When the temperature drops, dream of roaring fireplaces with a virtual tour of interiors from Brooklyn’s past. The vintage images depict fireplaces from across the borough in states from wonderfully maintained to looking a bit rough and are sure to provide a bit of historic inspiration.
All of the interior images below were taken for the Historic American Building Survey. The program was started in 1933 to document U.S. architectural heritage through architectural drawings and photographs. Photographer E.P. MacFarland snapped sites across the five boroughs in the 1930s for the survey, including all the Brooklyn sites here.
In the parlor of 57 Willow Street is a marble mantel, probably a mid-19th century addition to the house. Among the fireplace accessories visible are andirons, a shovel, tongs and a small bellows leaning against the mantel. The circa 1824 brick Federal-style house still stands. It was protected in 1965 with the designation of the Brooklyn Heights Historic district.
By the 1930s, the fireplace in the common parlor of the Pieter Claesen Wyckoff House in East Flatbush was no longer in use and covered up. Miraculously, the 17th century house, considered Brooklyn’s oldest, managed to survive decades of alterations and neglect. It was restored in the 1980s, and you can now visit the Wyckoff House Museum and see this fireplace in person.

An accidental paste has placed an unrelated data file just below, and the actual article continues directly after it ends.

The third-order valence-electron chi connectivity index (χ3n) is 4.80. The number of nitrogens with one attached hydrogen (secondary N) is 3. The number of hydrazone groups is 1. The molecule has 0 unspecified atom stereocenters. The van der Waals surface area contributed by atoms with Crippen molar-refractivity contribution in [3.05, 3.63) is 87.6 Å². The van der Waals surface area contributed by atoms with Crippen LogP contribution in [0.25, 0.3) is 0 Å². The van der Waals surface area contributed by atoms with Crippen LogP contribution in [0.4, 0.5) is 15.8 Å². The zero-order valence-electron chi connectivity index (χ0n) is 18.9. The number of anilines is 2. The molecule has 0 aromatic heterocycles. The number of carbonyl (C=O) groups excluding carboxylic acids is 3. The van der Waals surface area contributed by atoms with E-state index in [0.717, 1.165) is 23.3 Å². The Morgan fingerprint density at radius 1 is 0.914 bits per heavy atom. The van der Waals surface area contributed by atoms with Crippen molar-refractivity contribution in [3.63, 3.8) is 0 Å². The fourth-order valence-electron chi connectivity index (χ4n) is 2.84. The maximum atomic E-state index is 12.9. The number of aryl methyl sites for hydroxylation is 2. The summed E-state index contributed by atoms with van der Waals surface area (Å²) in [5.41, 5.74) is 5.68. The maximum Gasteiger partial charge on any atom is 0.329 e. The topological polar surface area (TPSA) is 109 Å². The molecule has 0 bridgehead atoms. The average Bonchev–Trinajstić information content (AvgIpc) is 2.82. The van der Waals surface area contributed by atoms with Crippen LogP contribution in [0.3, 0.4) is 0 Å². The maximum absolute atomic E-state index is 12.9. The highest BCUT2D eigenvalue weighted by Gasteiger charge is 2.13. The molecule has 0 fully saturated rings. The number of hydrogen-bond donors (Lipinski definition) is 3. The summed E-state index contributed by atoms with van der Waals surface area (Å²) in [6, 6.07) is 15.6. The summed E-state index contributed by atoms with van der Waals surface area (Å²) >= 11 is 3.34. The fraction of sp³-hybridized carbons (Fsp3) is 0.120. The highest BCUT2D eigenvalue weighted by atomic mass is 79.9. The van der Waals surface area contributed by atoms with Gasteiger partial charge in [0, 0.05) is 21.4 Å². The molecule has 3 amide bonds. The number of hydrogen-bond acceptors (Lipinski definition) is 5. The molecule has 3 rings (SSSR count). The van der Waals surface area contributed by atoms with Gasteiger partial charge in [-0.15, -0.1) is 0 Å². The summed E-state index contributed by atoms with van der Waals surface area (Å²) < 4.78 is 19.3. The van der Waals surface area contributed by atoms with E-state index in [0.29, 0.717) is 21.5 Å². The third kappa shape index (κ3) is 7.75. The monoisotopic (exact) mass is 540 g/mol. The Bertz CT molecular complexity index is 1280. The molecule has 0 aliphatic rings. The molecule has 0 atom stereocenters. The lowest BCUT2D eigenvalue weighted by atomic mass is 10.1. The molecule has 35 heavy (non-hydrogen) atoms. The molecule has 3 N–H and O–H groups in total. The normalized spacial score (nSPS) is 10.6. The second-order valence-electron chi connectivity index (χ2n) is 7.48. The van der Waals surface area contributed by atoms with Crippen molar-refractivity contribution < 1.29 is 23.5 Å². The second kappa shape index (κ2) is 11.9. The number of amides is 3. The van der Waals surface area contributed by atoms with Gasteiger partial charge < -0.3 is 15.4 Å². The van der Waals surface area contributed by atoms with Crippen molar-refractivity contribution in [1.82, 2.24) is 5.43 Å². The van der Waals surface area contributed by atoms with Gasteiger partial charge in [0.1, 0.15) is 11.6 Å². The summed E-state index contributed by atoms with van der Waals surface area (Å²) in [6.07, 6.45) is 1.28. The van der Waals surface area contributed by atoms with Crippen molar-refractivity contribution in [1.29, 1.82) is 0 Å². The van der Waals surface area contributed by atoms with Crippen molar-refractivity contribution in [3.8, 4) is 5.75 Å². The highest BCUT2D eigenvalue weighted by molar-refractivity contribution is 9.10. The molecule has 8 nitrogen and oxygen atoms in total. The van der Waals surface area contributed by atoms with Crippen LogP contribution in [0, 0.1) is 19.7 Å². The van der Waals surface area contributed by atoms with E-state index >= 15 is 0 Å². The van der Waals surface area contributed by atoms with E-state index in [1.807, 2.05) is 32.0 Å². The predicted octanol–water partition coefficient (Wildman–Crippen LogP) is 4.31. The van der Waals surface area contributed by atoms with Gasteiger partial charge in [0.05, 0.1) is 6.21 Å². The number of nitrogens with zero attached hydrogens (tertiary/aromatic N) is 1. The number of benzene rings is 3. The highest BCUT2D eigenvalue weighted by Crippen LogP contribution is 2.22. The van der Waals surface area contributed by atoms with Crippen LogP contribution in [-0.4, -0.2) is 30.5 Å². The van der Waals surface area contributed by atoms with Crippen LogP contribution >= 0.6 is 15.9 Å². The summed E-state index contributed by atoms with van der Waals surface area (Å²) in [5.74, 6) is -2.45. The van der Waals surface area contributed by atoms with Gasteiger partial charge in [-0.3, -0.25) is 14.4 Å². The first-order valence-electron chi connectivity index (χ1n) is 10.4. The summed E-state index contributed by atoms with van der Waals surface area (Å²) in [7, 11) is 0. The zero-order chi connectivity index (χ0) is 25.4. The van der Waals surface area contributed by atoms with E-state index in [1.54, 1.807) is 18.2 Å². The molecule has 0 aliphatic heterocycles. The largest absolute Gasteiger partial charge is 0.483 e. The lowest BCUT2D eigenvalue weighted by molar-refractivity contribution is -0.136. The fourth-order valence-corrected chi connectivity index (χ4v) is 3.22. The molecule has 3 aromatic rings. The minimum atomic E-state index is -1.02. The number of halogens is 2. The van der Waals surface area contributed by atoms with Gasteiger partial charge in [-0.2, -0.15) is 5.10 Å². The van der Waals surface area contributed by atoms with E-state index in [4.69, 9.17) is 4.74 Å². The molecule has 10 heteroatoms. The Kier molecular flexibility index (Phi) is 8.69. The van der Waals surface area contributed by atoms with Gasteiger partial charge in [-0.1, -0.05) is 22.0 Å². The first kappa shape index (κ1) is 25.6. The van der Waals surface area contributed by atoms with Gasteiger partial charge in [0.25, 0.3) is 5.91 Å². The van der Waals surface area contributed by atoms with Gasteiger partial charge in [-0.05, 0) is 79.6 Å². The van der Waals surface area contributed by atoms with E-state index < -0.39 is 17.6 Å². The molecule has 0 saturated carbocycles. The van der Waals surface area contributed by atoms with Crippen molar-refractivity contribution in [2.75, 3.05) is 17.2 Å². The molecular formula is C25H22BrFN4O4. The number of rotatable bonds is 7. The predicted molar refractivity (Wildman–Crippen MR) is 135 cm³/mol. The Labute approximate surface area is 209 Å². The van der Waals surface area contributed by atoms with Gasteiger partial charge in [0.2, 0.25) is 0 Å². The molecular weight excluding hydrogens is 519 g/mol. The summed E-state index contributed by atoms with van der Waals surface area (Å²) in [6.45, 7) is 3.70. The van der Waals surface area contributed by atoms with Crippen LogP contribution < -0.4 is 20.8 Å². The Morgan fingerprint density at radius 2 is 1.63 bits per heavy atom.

Decorative woodwork and Delft tiles adorn a fireplace in the the 17th century Van Pelt Manor. The house once stood near the intersection of 81st Street and 18th Avenue — now the location of Milestone Park in Bensonhurst. The family donated the house and surrounding land to the New York Parks Department in the early 20th century but by the 1950s the Brooklyn Eagle was reporting the house was being allowed to go to ruin. It was torn down in 1952.
A wooden mantel in the dining room at the Lefferts House sports an intricately carved band of detail and a hearth kitted out for any need, from tea to foot warming. The 18th century house was already open as a historic house museum at the time of this photo. It was moved from its original location on Flatbush Avenue near Maple Street to the grounds of Prospect Park and opened as a museum in 1920. The house is still open to the public, so you can stop by for a glimpse.
A wooden mantel can be viewed through a doorway in this shot of the Johannes Van Nuyse House. The circa-1800 wood frame house was moved from its location on Amersfort Place to East 22nd Street in Midwood in the early 20th century. Still a private home, the house can be spotted from the street, hemmed in a bit by 20th century houses on either side. The house was designated an individual landmark in 1966.
The wooden mantel and surround of the 18th century Nicholas Schenck House in Canarsie was looking a bit worse for wear by the 1930s. The Brooklyn Museum acquired this house and the 17th century Jan Martense Schenck House in the mid 20th century. Visit the fourth floor of the museum to see portions of the exteriors and furnished rooms of both houses — a perfect cold weather activity.
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